Russian soldiers start clearing mines from Ukraine's Azovstal
Russian service members work on demining the territory of Azovstal steel plant during Ukraine-Russia conflict in the southern port city of Mariupol, Ukraine May 22, 2022. REUTERS/Alexander Ermochenko
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MARIUPOL, Ukraine (Reuters) - Russian soldiers cleared mines and debris on the industrial grounds of the Azovstal steelworks in Mariupol on Sunday after hundreds of Ukrainian forces holed up in the vast plant for weeks were ordered to stand down.
Soldiers walked through the compound and swung mine detectors over roads littered with debris, while others checked under objects for the explosive devices, video footage showed.
"The task is huge, the enemy planted their own landmines, we had also planted anti-personnel mines while blocking the enemy. So we've got some two weeks of work ahead of us," said a Russian soldier who only gave his nom de guerre Babai.
Russia on Friday said the last Ukrainian fighters defending Azovstal had surrendered. Ukraine has not confirmed that development, but a commander of one of the units in the factory said in a video that the troops had been ordered to stand down.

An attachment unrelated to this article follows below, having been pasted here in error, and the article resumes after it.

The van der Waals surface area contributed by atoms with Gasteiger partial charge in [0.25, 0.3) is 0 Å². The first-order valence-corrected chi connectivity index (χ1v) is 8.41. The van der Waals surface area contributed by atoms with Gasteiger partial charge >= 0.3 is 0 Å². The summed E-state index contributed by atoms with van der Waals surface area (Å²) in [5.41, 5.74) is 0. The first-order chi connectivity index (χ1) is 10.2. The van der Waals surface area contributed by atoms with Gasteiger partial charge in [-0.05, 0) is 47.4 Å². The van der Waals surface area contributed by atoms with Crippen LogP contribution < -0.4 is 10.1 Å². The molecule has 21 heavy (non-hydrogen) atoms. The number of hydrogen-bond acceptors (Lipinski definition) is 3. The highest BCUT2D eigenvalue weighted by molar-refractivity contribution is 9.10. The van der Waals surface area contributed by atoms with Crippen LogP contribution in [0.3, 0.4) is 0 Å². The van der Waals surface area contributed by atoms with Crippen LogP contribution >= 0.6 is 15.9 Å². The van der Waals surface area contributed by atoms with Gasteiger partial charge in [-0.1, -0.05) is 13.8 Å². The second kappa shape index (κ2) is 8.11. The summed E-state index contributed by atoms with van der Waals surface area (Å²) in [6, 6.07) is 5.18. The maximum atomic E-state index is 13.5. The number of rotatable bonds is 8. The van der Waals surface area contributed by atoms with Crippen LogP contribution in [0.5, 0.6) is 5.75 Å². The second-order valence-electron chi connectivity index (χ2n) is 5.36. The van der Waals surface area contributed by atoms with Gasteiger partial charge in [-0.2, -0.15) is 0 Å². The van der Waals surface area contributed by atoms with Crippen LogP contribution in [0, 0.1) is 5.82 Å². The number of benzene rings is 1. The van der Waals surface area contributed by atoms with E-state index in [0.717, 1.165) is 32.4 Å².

The fighters who barricaded themselves into the tunnels have given themselves up to Russian and pro-Russian forces.
The end of fighting in Mariupol, the biggest city Russia has captured since its invasion of Ukraine on Feb. 24, gave Russian President Vladimir Putin a rare victory after a series of setbacks in nearly three months of combat.
Sunday's operation at Azovstal saw mines detonated in controlled explosions and debris cleared from the steelworks' roads using military bulldozers.
Drone footage showed the steelworks' buildings left in ruins, many charred, many partially collapsed and some just a pile of debris.
"Over the last two days, over a 100 explosives have been destroyed. The work continues," Babai said.
Full control of Mariupol gives Russia command of a land route linking the Crimean Peninsula, which Moscow seized in 2014, with mainland Russia and parts of eastern Ukraine held by pro-Russia separatists.
Moscow calls its actions a "special military operation" to disarm Ukraine and protect it from fascists. Ukraine and the West say the fascist allegation is baseless and that the war is an unprovoked act of aggression.
(Reporting by Retuers; Writing by Lidia Kelly in Melbourne; Editing by Stephen Coates)
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